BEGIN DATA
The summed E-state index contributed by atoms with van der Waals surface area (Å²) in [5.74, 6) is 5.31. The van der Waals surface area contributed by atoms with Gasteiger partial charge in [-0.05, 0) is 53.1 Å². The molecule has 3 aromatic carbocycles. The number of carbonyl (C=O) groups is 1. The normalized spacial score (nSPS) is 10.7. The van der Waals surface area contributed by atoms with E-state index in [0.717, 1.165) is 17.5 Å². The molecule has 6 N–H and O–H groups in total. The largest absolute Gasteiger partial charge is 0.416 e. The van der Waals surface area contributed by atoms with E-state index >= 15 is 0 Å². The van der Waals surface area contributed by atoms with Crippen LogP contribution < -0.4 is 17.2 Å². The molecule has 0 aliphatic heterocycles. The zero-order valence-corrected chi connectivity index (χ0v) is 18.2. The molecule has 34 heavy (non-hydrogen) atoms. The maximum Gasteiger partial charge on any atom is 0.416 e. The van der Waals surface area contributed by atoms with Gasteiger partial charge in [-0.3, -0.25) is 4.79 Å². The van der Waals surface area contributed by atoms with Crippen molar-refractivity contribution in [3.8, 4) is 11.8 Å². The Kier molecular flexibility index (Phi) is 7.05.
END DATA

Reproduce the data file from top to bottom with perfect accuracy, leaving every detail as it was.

The summed E-state index contributed by atoms with van der Waals surface area (Å²) in [5.74, 6) is 5.31. The van der Waals surface area contributed by atoms with Gasteiger partial charge in [-0.05, 0) is 53.1 Å². The molecule has 3 aromatic carbocycles. The number of carbonyl (C=O) groups is 1. The normalized spacial score (nSPS) is 10.7. The van der Waals surface area contributed by atoms with E-state index in [0.717, 1.165) is 17.5 Å². The molecule has 6 N–H and O–H groups in total. The largest absolute Gasteiger partial charge is 0.416 e. The van der Waals surface area contributed by atoms with E-state index >= 15 is 0 Å². The van der Waals surface area contributed by atoms with Crippen LogP contribution < -0.4 is 17.2 Å². The molecule has 0 aliphatic heterocycles. The zero-order valence-corrected chi connectivity index (χ0v) is 18.2. The molecule has 34 heavy (non-hydrogen) atoms. The maximum Gasteiger partial charge on any atom is 0.416 e. The van der Waals surface area contributed by atoms with Gasteiger partial charge in [-0.3, -0.25) is 4.79 Å². The van der Waals surface area contributed by atoms with Crippen molar-refractivity contribution in [3.8, 4) is 11.8 Å². The Kier molecular flexibility index (Phi) is 7.05.